Maya Zbib co-founded Beirut’s Zoukak Theatre Company in 2006. She braves the censorship system there: texts must be officially approved, with the most contentious subjects being religion, politics and sex – the only things Zoukak is interested in. The company often works in rural areas where audiences might be experiencing theatre for the first time. Responses can be surprising. In one village, Zbib’s performance included her going back and forth on a swing with her legs apart, recounting her mother’s admonition against such behaviour when she was a child. Local women feared an outraged response from the village religious leader, who did indeed avert his eyes from that part of the performance. But overall he approved. “You didn’t listen to your mother,” he told Zbib afterwards, “but your poetry is good.”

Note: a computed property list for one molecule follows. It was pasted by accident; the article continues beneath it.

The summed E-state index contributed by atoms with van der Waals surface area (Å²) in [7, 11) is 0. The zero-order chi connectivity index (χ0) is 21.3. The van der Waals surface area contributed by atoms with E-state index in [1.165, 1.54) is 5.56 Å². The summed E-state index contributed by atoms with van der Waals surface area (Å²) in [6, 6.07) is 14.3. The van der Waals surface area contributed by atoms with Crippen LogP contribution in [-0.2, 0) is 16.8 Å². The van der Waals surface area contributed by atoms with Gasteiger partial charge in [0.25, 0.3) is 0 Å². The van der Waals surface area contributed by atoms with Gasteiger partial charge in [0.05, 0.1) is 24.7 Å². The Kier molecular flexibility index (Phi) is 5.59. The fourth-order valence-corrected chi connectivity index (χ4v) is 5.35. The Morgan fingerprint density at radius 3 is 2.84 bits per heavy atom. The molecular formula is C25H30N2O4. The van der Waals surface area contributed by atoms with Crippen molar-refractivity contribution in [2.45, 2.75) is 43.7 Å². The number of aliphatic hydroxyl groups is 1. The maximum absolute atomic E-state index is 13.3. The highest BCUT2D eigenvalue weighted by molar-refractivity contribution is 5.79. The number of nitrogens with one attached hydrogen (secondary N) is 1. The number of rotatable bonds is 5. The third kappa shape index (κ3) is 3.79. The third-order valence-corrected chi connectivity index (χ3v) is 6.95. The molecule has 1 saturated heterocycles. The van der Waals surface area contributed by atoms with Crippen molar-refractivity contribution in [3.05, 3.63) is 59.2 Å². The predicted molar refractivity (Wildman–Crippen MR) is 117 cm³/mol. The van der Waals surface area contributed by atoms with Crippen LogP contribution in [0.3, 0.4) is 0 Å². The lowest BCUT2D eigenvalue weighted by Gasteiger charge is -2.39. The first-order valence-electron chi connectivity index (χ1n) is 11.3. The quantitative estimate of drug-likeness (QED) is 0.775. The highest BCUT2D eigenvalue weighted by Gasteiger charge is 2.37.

Anila Ladwa is a producer with Artraker, an annual award for artists working in conflict situations. She spoke about an intervention by Kurdish Iraqi Rozhgar Mustafa in 2011 in the city of Sulaymaniyah. At the time, there were sustained protests by Kurds seeking greater freedom and improvements in civil society; women were effectively prohibited from protesting but Mustafa recruited some men to parade five plastic female mannequins through the crowd, an intervention that carried considerable risk of reprisal to all concerned.